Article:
Community detection has been a main topic in the analysis of networks. While there exist a range of powerful and flexible methods for dividing a network into a specified number of communities, it is an open question how to determine exactly how many communities one should use. We answer this question based on a combination of methods from Bayesian analysis and statistical physics. We demonstrate the approach on a range of real-world examples with known community structure, finding that it is able to determine the number of communities correctly in every case.  

This is joint work with Mark Newman (University of Michigan) 
10:00 to 10:30 Mike West (Duke University)
Bayesian dynamic modelling of network flows
I discuss Bayesian dynamic modelling for sequential analysis of network flow count data, linking two classes of models which allow fast, scalable and interpretable Bayesian inference. The first class involves sets of "decoupled" univariate state-space models for streaming count data, able to adaptively characterize and quantify network dynamics in real-time. These are then "recoupled" to define "emulation" of a second class of more structured, time-varying gravity models that allow closer and formal dissection of network dynamics and interactions among network nodes. Evolving internet flows on a defined network of web domains in e-commerce applications provide context, data and examples. Bayesian model monitoring theory defines a strategy for sequential model assessment and adaptation in cases of signaled departures of network flow data from model-based predictions.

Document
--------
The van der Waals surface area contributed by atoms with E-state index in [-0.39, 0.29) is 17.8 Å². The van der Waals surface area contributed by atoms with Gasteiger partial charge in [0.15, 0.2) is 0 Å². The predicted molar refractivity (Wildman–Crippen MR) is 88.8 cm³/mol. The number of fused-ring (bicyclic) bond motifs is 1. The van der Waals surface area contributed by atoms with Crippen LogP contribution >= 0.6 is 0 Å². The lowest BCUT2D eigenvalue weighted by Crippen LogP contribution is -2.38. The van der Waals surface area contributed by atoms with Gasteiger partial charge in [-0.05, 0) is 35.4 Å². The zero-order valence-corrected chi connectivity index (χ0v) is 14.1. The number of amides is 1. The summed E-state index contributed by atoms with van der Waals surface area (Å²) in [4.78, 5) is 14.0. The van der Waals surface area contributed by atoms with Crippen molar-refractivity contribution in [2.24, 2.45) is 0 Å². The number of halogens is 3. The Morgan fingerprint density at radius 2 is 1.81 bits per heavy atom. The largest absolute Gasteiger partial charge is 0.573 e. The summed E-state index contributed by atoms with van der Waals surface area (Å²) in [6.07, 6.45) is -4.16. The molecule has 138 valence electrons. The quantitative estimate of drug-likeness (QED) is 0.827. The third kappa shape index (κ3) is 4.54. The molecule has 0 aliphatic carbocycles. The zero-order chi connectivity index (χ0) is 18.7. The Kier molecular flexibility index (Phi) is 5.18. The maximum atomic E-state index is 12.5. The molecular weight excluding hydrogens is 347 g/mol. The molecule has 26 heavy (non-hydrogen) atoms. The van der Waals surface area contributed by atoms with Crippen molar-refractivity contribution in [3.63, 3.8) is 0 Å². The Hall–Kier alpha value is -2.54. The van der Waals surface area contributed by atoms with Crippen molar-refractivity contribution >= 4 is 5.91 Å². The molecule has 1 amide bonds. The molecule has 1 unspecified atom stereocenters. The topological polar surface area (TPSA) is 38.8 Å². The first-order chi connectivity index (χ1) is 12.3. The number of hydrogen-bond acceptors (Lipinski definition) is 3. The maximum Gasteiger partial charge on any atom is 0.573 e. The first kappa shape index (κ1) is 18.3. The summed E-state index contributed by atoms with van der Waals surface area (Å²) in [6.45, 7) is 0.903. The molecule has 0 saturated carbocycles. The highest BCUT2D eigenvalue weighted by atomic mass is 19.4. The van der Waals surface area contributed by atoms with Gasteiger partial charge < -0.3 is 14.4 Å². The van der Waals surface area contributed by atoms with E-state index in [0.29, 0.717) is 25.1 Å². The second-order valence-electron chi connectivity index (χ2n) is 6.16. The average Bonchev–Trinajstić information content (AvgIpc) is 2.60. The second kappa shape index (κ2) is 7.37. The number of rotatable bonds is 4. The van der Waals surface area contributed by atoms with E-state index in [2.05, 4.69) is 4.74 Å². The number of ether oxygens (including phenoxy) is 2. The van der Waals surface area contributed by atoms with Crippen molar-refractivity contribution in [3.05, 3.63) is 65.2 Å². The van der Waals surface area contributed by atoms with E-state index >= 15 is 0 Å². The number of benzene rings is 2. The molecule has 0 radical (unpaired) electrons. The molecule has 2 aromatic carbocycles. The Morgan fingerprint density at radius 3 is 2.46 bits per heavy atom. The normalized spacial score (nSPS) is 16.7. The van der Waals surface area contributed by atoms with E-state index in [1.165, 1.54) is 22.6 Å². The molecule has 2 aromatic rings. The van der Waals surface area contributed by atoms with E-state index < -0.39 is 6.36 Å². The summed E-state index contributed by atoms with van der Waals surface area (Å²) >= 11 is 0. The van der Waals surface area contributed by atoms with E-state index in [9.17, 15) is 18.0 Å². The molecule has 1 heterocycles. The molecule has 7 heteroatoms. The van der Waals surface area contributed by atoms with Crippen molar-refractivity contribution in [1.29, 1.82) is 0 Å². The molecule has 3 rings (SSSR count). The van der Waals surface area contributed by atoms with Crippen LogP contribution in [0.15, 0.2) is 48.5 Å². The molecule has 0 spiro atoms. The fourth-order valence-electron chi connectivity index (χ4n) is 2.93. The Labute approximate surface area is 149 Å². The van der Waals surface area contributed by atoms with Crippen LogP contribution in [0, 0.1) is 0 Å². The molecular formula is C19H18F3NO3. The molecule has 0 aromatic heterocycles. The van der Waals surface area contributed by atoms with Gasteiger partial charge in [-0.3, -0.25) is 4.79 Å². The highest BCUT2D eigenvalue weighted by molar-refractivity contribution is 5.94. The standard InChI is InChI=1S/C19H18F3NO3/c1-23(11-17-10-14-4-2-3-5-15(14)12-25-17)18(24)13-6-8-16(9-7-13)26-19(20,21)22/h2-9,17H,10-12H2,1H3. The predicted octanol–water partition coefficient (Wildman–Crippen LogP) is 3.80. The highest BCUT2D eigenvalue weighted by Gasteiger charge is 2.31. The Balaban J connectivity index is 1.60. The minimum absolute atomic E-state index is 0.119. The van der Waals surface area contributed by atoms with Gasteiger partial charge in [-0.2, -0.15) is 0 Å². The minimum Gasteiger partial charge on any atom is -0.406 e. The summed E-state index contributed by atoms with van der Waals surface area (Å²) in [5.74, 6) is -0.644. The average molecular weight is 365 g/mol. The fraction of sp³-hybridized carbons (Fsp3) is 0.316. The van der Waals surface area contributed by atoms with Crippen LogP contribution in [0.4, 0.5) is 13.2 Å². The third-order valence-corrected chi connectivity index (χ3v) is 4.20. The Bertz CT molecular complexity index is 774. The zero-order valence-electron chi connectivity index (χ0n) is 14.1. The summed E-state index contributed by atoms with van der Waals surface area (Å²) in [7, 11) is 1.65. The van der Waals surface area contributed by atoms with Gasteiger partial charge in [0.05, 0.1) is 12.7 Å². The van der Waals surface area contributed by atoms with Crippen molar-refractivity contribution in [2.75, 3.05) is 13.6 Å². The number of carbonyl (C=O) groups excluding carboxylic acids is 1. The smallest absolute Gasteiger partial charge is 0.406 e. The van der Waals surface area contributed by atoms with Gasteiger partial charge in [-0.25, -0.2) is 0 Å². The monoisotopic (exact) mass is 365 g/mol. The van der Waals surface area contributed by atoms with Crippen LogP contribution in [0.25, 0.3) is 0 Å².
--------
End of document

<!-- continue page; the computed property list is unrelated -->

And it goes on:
This work builds on the more general concepts and strategy of "decouple/recouple" for Bayesian model emulation. That is, we use decoupled, parallel and scalable analyses of a set of simpler and computationally efficient univariate models, then recouple- on a sound theoretical basis- to rebuild the larger multivariate process for more formal inferences.

Co-authors: Xi Chen (Duke University), Kaoru Irie (University of Tokyo), David Banks (Duke University), Jewell Thomas (MaxPoint Interactive Inc.), and Rob Haslinger (The Sync Project).